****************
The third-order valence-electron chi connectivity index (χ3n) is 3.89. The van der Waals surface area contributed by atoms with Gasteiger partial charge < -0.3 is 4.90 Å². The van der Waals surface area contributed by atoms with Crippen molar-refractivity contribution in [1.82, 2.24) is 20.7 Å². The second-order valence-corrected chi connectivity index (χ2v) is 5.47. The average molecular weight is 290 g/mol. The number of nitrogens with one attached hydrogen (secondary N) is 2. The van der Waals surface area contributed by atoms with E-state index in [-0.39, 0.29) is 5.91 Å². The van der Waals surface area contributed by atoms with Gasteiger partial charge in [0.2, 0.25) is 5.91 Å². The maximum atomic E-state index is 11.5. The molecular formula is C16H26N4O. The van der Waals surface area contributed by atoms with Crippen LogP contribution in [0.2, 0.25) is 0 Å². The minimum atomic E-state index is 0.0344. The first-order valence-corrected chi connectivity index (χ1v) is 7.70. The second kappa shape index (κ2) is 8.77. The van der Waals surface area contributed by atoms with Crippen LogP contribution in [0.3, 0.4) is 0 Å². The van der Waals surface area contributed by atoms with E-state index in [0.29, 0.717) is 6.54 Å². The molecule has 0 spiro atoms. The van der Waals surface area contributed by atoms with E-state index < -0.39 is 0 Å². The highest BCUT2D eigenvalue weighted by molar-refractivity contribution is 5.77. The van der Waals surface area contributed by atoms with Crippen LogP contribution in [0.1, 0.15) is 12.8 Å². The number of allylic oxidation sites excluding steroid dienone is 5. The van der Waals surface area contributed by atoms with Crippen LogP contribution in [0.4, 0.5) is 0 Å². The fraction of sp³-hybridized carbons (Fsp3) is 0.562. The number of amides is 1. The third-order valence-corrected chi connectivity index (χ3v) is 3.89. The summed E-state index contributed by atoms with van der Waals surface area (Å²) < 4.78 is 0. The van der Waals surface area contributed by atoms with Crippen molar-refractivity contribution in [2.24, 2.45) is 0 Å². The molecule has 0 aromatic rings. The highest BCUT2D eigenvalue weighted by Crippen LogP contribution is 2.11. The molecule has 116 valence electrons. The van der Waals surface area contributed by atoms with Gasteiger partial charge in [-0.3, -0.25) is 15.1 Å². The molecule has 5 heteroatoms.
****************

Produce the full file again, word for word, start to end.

The third-order valence-electron chi connectivity index (χ3n) is 3.89. The van der Waals surface area contributed by atoms with Gasteiger partial charge < -0.3 is 4.90 Å². The van der Waals surface area contributed by atoms with Crippen molar-refractivity contribution in [1.82, 2.24) is 20.7 Å². The second-order valence-corrected chi connectivity index (χ2v) is 5.47. The average molecular weight is 290 g/mol. The number of nitrogens with one attached hydrogen (secondary N) is 2. The van der Waals surface area contributed by atoms with E-state index in [-0.39, 0.29) is 5.91 Å². The van der Waals surface area contributed by atoms with Gasteiger partial charge in [0.2, 0.25) is 5.91 Å². The maximum atomic E-state index is 11.5. The molecular formula is C16H26N4O. The van der Waals surface area contributed by atoms with Crippen LogP contribution in [0.2, 0.25) is 0 Å². The minimum atomic E-state index is 0.0344. The first-order valence-corrected chi connectivity index (χ1v) is 7.70. The second kappa shape index (κ2) is 8.77. The van der Waals surface area contributed by atoms with Crippen LogP contribution in [0.3, 0.4) is 0 Å². The van der Waals surface area contributed by atoms with E-state index in [0.29, 0.717) is 6.54 Å². The molecule has 0 spiro atoms. The van der Waals surface area contributed by atoms with E-state index < -0.39 is 0 Å². The highest BCUT2D eigenvalue weighted by molar-refractivity contribution is 5.77. The van der Waals surface area contributed by atoms with Crippen LogP contribution in [0.1, 0.15) is 12.8 Å². The number of allylic oxidation sites excluding steroid dienone is 5. The van der Waals surface area contributed by atoms with Crippen LogP contribution in [0.4, 0.5) is 0 Å². The fraction of sp³-hybridized carbons (Fsp3) is 0.562. The number of amides is 1. The third-order valence-corrected chi connectivity index (χ3v) is 3.89. The summed E-state index contributed by atoms with van der Waals surface area (Å²) < 4.78 is 0. The van der Waals surface area contributed by atoms with Crippen molar-refractivity contribution in [2.24, 2.45) is 0 Å². The molecule has 0 aromatic rings. The highest BCUT2D eigenvalue weighted by Crippen LogP contribution is 2.11. The molecule has 116 valence electrons. The van der Waals surface area contributed by atoms with Gasteiger partial charge in [-0.3, -0.25) is 15.1 Å². The molecule has 5 heteroatoms.